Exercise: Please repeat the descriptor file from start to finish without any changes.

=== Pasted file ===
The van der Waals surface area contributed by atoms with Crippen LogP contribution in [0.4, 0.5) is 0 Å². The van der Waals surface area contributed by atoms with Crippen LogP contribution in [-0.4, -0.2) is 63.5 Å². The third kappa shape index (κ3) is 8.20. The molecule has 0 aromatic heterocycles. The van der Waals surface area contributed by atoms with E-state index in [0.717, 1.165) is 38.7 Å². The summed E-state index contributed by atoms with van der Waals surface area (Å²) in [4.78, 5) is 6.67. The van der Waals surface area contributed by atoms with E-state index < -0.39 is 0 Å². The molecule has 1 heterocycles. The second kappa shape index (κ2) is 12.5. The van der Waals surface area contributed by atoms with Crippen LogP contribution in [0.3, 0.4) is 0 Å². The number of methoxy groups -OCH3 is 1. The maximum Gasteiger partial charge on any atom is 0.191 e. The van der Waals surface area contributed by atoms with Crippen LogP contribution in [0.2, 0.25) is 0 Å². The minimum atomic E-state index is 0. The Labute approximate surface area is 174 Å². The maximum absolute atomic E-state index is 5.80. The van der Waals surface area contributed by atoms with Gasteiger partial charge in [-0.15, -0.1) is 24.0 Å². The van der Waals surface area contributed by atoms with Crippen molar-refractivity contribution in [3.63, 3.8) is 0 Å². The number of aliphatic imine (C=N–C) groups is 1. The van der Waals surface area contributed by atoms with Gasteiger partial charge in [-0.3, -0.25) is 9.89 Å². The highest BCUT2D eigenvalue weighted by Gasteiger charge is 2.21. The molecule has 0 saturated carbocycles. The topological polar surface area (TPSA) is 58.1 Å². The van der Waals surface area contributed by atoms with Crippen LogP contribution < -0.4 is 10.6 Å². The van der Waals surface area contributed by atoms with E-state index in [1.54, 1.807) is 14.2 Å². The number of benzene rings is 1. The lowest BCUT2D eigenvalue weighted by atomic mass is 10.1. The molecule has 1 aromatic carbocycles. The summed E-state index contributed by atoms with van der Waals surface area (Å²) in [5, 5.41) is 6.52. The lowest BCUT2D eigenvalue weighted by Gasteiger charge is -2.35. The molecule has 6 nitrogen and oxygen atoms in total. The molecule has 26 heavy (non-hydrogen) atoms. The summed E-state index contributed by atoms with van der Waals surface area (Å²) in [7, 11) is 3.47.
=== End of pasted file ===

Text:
The van der Waals surface area contributed by atoms with Crippen LogP contribution in [0.4, 0.5) is 0 Å². The van der Waals surface area contributed by atoms with Crippen LogP contribution in [-0.4, -0.2) is 63.5 Å². The third kappa shape index (κ3) is 8.20. The molecule has 0 aromatic heterocycles. The van der Waals surface area contributed by atoms with E-state index in [0.717, 1.165) is 38.7 Å². The summed E-state index contributed by atoms with van der Waals surface area (Å²) in [4.78, 5) is 6.67. The van der Waals surface area contributed by atoms with E-state index < -0.39 is 0 Å². The molecule has 1 heterocycles. The second kappa shape index (κ2) is 12.5. The van der Waals surface area contributed by atoms with Crippen LogP contribution in [0.3, 0.4) is 0 Å². The number of methoxy groups -OCH3 is 1. The maximum Gasteiger partial charge on any atom is 0.191 e. The van der Waals surface area contributed by atoms with Crippen LogP contribution in [0.2, 0.25) is 0 Å². The minimum atomic E-state index is 0. The Labute approximate surface area is 174 Å². The maximum absolute atomic E-state index is 5.80. The van der Waals surface area contributed by atoms with Gasteiger partial charge in [-0.15, -0.1) is 24.0 Å². The van der Waals surface area contributed by atoms with Crippen molar-refractivity contribution in [3.63, 3.8) is 0 Å². The number of aliphatic imine (C=N–C) groups is 1. The van der Waals surface area contributed by atoms with Gasteiger partial charge in [-0.3, -0.25) is 9.89 Å². The highest BCUT2D eigenvalue weighted by Gasteiger charge is 2.21. The molecule has 0 saturated carbocycles. The topological polar surface area (TPSA) is 58.1 Å². The van der Waals surface area contributed by atoms with Crippen LogP contribution < -0.4 is 10.6 Å². The van der Waals surface area contributed by atoms with E-state index in [1.54, 1.807) is 14.2 Å². The number of benzene rings is 1. The lowest BCUT2D eigenvalue weighted by atomic mass is 10.1. The molecule has 1 aromatic carbocycles. The summed E-state index contributed by atoms with van der Waals surface area (Å²) in [5, 5.41) is 6.52. The lowest BCUT2D eigenvalue weighted by Gasteiger charge is -2.35. The molecule has 6 nitrogen and oxygen atoms in total. The molecule has 26 heavy (non-hydrogen) atoms. The summed E-state index contributed by atoms with van der Waals surface area (Å²) in [7, 11) is 3.47.